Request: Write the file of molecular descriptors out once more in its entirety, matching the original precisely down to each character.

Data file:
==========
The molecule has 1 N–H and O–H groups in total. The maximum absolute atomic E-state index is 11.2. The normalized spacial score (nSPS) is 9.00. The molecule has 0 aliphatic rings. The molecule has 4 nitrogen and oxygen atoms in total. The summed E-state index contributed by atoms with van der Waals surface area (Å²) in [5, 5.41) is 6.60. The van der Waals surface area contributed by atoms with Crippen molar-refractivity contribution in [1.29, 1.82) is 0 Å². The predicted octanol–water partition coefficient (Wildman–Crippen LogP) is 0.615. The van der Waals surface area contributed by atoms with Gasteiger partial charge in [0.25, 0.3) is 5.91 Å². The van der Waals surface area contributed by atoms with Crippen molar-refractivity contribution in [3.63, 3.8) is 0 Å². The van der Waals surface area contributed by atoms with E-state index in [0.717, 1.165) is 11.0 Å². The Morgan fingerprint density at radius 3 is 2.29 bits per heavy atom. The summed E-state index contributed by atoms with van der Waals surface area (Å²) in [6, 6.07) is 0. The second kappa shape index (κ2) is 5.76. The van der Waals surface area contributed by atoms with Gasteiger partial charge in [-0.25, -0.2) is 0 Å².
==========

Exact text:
The molecule has 1 N–H and O–H groups in total. The maximum absolute atomic E-state index is 11.2. The normalized spacial score (nSPS) is 9.00. The molecule has 0 aliphatic rings. The molecule has 4 nitrogen and oxygen atoms in total. The summed E-state index contributed by atoms with van der Waals surface area (Å²) in [5, 5.41) is 6.60. The van der Waals surface area contributed by atoms with Crippen molar-refractivity contribution in [1.29, 1.82) is 0 Å². The predicted octanol–water partition coefficient (Wildman–Crippen LogP) is 0.615. The van der Waals surface area contributed by atoms with Gasteiger partial charge in [0.25, 0.3) is 5.91 Å². The van der Waals surface area contributed by atoms with Crippen molar-refractivity contribution in [3.63, 3.8) is 0 Å². The van der Waals surface area contributed by atoms with E-state index in [0.717, 1.165) is 11.0 Å². The Morgan fingerprint density at radius 3 is 2.29 bits per heavy atom. The summed E-state index contributed by atoms with van der Waals surface area (Å²) in [6, 6.07) is 0. The second kappa shape index (κ2) is 5.76. The van der Waals surface area contributed by atoms with Gasteiger partial charge in [-0.25, -0.2) is 0 Å².